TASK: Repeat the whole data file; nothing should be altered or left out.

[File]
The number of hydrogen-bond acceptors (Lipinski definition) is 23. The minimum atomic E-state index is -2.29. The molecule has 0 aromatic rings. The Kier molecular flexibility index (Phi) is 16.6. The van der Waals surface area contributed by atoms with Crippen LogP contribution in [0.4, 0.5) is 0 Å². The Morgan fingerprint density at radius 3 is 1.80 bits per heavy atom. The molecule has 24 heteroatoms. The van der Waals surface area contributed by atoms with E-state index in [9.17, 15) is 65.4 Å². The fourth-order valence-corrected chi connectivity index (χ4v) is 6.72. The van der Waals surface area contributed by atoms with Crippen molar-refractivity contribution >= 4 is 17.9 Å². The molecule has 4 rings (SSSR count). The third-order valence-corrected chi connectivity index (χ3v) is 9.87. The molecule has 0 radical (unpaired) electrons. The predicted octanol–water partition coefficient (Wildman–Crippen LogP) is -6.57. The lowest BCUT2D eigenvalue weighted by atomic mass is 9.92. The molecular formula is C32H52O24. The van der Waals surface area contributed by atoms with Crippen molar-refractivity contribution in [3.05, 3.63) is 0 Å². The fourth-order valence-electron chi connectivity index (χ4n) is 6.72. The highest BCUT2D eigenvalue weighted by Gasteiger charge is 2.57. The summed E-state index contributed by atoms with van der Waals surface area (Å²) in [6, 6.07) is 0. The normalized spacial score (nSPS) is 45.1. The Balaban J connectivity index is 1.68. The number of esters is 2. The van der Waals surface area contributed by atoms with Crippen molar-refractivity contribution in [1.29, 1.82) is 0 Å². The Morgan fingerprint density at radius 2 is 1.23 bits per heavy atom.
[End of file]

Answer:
The number of hydrogen-bond acceptors (Lipinski definition) is 23. The minimum atomic E-state index is -2.29. The molecule has 0 aromatic rings. The Kier molecular flexibility index (Phi) is 16.6. The van der Waals surface area contributed by atoms with Crippen LogP contribution in [0.4, 0.5) is 0 Å². The Morgan fingerprint density at radius 3 is 1.80 bits per heavy atom. The molecule has 24 heteroatoms. The van der Waals surface area contributed by atoms with E-state index in [9.17, 15) is 65.4 Å². The fourth-order valence-corrected chi connectivity index (χ4v) is 6.72. The van der Waals surface area contributed by atoms with Crippen molar-refractivity contribution >= 4 is 17.9 Å². The molecule has 4 rings (SSSR count). The third-order valence-corrected chi connectivity index (χ3v) is 9.87. The molecule has 0 radical (unpaired) electrons. The predicted octanol–water partition coefficient (Wildman–Crippen LogP) is -6.57. The lowest BCUT2D eigenvalue weighted by atomic mass is 9.92. The molecular formula is C32H52O24. The van der Waals surface area contributed by atoms with Crippen molar-refractivity contribution in [3.05, 3.63) is 0 Å². The fourth-order valence-electron chi connectivity index (χ4n) is 6.72. The highest BCUT2D eigenvalue weighted by Gasteiger charge is 2.57. The summed E-state index contributed by atoms with van der Waals surface area (Å²) in [6, 6.07) is 0. The normalized spacial score (nSPS) is 45.1. The Balaban J connectivity index is 1.68. The number of esters is 2. The van der Waals surface area contributed by atoms with Crippen molar-refractivity contribution in [1.29, 1.82) is 0 Å². The Morgan fingerprint density at radius 2 is 1.23 bits per heavy atom.